By David Lawder
WASHINGTON (Reuters) - Republicans in the House of Representatives voiced tentative support on Tuesday for a $1.1 trillion spending bill, signaling likely passage and removing one source of potential drama ahead of the 2014 elections.
The 1,582-page measure provides a $45 billion increase in military and domestic spending to ease automatic "sequester" budget cuts and about $85 billion in Afghanistan war funding this fiscal year.
It is scheduled for a vote in the Republican-controlled House on Wednesday, and consideration later this week by the Democratic-controlled Senate.
The House on Tuesday approved by voice vote a stop-gap measure to extend current funding for three days past a midnight Wednesday deadline to allow more time for passage of the "omnibus" spending bill.
Enactment will eliminate through September 30 the threat of another government shutdown like the 16-day standoff in October that caused the public's opinion of Congress to plumb new depths in polls.
The bill adds funding for some Democratic priorities such as a $1 billion increase in the Head Start pre-school education program for the poor, but Republicans scored a partial victory when negotiators denied a funding increase for implementation of "Obamacare" health insurance reforms.
Republicans also succeeded in denying funds for high-speed rail projects and for International Monetary Fund reforms. The bill also contains a provision to ensure that the government can continue efforts to dispose of nuclear waste at Yucca Mountain in Nevada.
Republicans won a provision blocking the Department of Energy from enforcing a phase-out of less-efficient incandescent light bulbs, but Democrats beat back their attempt to prohibit the Environmental Protection Agency from enacting new regulations on carbon emissions.
"It's not a perfect bill from either side, but I think it's a bill that the president can live with and that Republicans and Democrats can also live with," said Republican Representative Darrell Issa of California.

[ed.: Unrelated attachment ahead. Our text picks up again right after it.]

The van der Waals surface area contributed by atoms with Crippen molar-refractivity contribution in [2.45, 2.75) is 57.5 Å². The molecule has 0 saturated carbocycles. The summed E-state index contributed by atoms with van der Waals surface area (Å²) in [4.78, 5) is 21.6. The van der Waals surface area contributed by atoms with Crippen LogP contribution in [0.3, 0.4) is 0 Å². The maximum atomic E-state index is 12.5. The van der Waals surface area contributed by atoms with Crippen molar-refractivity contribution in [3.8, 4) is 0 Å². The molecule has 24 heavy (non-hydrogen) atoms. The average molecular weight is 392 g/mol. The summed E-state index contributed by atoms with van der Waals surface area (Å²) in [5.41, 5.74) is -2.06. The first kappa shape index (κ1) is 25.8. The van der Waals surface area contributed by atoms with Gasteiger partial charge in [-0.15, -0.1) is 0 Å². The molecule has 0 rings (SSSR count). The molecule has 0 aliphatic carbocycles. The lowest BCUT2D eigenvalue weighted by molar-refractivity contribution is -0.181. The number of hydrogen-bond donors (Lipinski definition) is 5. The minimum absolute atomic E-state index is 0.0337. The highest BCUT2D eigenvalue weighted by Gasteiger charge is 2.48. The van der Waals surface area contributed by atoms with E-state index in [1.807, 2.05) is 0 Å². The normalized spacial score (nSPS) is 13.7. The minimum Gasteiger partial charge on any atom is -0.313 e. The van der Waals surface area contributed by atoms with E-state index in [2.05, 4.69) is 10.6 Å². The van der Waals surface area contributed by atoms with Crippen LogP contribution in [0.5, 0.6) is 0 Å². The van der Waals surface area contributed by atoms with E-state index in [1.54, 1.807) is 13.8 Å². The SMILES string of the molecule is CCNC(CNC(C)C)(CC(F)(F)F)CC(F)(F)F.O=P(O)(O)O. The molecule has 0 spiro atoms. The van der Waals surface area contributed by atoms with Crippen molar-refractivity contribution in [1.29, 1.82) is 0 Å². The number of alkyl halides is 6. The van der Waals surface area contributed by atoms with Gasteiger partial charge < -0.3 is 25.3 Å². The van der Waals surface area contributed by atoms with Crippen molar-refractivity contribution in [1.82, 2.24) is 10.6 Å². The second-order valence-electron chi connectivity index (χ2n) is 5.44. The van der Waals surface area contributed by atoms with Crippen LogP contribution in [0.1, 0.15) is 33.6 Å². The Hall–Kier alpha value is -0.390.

He predicted that measure would get a "large majority" of Republicans, as well as a majority of Democrats. He added that it was important to settle government funding to avoid it becoming a campaign issue in this year's congressional elections.
Republican Representative Tim Griffin, a conservative with Tea Party backing from Arkansas, said the bill represents "solid progress" on reducing discretionary spending. He said it should win support from many conservatives because the overall spending level is lower than at the end of the Bush administration in 2008 and below the levels called for in last year's Republican budget plan from House Budget Committee Chairman Paul Ryan.
But influential conservative groups including the Heritage Foundation and Club for Growth wasted no time in urging lawmakers to oppose the spending bill, citing continued funding for Obamacare and other programs they regard as wasteful.
"Instead of finding bipartisan ways to spend more money, Congress should be focused on cutting spending so that the federal budget can be balanced as quickly as possible," Club for Growth said in a statement.
The second-ranking House Democrat, Representative Steny Hoyer, said he would support the spending bill despite concerns over inadequate funding.
While it's better than the $967 billion level that was slated under the sequester cuts, the $1.012 trillion in non-war spending is "less than necessary to grow our economy," Hoyer told reporters.
The White House said it would support passage of the measure because it would help boost the economy.
Among provisions touted by both parties, the spending bill reverses a pension benefit cut for disabled veterans that lawmakers said was mistakenly included in a previous budget deal. It also provides a $417 million boost to wildland firefighting efforts.
DEBT LIMIT LOOMS
Passage of the spending bill would leave Congress just one major fiscal hurdle for the next nine months, an increase in the federal debt limit that is expected to be needed by March or April to avoid a damaging default on U.S. debt.
U.S. House Speaker John Boehner said that Republicans have made no decisions on how to approach the debt limit, which Republicans have used as a bargaining chip to demand further deficit reduction.
Last October, disputes over Obamacare funding were also thrown into the debt limit fight, which coincided with a 16-day government shutdown. Resolution of the shutdown helped pave the way for the December budget deal and the spending bill.
"We have to deal with the debt ceiling here in the coming months and no decisions have been made about how we're going to proceed but I'm encouraged that we are going to proceed," Boehner told a news briefing. "No one wants to default on our debt."
(Editing by David Gregorio and James Dalgleish)